In order to address these concerns, Varta AG proposed to globally supply hearing aid batteries to any company currently or potentially active in the wholesale supply of hearing aid batteries under their own brand under certain conditions for a set period of time.

This should ensure that downstream competitors do not face disruptions, higher prices or reduced quality in the supply of hearing aid batteries they offer to customers while they develop alternative sourcing options. The commitments also allow other companies to enter the market relying on similar supply conditions from Varta AG.

These commitments fully address the Commission’s competition concerns.Therefore, the Commission concluded that the proposed transaction, as modified by the commitments, would no longer raise competition concerns in the EEA. The Commission’s decision is conditional upon full compliance with the commitments.

On this basis, the Commission cleared the acquisition of the Varta business and approved Varta AG as a suitable purchaser.

The Companies

Varta AG, based in Germany, is active in the development, production, sale, research and development of microbatteries and energy storage solutions, for use within a variety of applications and end user markets.

Energizer, based in the US, manufactures and markets consumer batteries sold under the Energizer and Eveready brands, as well as branded portable battery chargers and lighting products.

Merger control rules and procedure

The Commission has the duty to assess mergers and acquisitions involving companies with a turnover above certain thresholds (see Article 1 of the Merger Regulation) and to prevent concentrations that would significantly impede effective competition in the EEA or any substantial part of it.

If the Commission identifies competition concerns, it is for the merging companies to choose which assets they want to offer as a remedy in order to address the concerns.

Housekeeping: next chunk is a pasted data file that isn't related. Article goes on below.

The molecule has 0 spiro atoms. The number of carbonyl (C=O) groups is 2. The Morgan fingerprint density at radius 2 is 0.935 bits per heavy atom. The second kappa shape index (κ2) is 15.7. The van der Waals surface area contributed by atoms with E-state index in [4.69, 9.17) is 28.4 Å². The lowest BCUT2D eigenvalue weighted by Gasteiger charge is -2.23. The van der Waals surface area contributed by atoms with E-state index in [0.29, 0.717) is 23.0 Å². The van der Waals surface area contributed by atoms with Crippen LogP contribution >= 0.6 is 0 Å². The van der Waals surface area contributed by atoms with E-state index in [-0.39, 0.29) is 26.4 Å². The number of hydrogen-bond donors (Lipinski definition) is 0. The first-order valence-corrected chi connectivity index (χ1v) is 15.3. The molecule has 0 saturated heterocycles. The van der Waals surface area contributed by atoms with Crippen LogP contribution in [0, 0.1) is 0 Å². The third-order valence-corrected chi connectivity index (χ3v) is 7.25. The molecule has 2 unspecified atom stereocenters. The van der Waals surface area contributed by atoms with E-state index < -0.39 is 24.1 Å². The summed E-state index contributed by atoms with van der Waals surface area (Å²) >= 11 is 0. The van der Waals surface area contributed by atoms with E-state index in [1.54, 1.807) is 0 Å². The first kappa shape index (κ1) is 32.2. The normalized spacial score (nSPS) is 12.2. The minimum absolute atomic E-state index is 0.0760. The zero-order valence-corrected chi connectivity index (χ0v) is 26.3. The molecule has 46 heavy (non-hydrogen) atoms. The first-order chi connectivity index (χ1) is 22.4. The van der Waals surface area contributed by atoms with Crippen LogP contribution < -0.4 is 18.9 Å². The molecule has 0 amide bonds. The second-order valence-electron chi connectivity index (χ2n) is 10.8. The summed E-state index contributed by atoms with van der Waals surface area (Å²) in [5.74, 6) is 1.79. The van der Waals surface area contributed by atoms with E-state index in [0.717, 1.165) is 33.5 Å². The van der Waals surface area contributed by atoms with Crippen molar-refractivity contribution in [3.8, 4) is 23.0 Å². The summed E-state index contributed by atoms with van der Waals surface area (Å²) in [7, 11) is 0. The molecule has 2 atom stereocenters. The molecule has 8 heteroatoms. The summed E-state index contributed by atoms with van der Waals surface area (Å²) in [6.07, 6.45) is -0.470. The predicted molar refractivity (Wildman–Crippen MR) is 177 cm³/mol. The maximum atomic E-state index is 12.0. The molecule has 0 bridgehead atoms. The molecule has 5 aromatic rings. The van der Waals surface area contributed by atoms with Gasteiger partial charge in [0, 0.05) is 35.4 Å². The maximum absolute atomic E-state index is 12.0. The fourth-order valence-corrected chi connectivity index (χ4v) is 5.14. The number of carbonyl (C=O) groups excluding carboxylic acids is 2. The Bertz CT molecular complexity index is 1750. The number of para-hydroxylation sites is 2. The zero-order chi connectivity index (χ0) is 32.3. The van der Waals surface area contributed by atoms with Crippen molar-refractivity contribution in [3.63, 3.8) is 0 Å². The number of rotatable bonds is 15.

Following the conditional clearance of the acquisition of Spectrum by Energizer, it was the responsibility of Energizer to find and propose to the Commission a suitable purchaser within the time period indicated in the commitments.

To ensure that the divestiture solves the competition concerns, the Commission assesses the suitability of a proposed purchaser according to the purchaser criteria set out in the text of the commitments. The Commission only accepts the proposed buyer when it is convinced that the buyer has the ability and incentive to continue to operate the divested assets in the future in a way that they will constitute a competitive force on a lasting basis in the market.

The vast majority of notified mergers do not pose competition problems and are cleared after a routine review. From the moment a transaction is notified, the Commission generally has 25 working days to decide whether to grant approval (Phase I) or to start an in-depth investigation (Phase II).

More information will be available on the Commission’s competition website, in the public case register under the case numbers M.8988 and M.9449.